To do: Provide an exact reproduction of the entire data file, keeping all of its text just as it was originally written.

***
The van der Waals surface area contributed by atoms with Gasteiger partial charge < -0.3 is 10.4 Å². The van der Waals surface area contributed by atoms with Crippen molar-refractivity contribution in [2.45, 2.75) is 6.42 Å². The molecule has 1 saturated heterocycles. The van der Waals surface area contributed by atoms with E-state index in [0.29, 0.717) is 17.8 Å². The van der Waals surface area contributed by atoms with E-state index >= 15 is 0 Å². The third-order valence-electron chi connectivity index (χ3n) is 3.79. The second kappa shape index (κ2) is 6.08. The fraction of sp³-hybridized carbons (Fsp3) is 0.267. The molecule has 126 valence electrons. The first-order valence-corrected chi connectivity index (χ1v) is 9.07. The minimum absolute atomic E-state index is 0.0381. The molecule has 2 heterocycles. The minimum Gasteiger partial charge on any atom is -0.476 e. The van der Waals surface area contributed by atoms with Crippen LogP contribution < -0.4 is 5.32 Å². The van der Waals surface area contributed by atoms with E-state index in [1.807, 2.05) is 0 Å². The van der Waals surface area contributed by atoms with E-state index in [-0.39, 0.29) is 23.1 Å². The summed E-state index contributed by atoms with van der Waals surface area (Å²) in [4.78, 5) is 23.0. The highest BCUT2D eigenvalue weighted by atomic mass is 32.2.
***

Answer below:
The van der Waals surface area contributed by atoms with Gasteiger partial charge < -0.3 is 10.4 Å². The van der Waals surface area contributed by atoms with Crippen molar-refractivity contribution in [2.45, 2.75) is 6.42 Å². The molecule has 1 saturated heterocycles. The van der Waals surface area contributed by atoms with E-state index in [0.29, 0.717) is 17.8 Å². The van der Waals surface area contributed by atoms with E-state index >= 15 is 0 Å². The third-order valence-electron chi connectivity index (χ3n) is 3.79. The second kappa shape index (κ2) is 6.08. The fraction of sp³-hybridized carbons (Fsp3) is 0.267. The molecule has 126 valence electrons. The first-order valence-corrected chi connectivity index (χ1v) is 9.07. The minimum absolute atomic E-state index is 0.0381. The molecule has 2 heterocycles. The minimum Gasteiger partial charge on any atom is -0.476 e. The van der Waals surface area contributed by atoms with Crippen LogP contribution < -0.4 is 5.32 Å². The van der Waals surface area contributed by atoms with E-state index in [1.807, 2.05) is 0 Å². The van der Waals surface area contributed by atoms with E-state index in [-0.39, 0.29) is 23.1 Å². The summed E-state index contributed by atoms with van der Waals surface area (Å²) in [4.78, 5) is 23.0. The highest BCUT2D eigenvalue weighted by atomic mass is 32.2.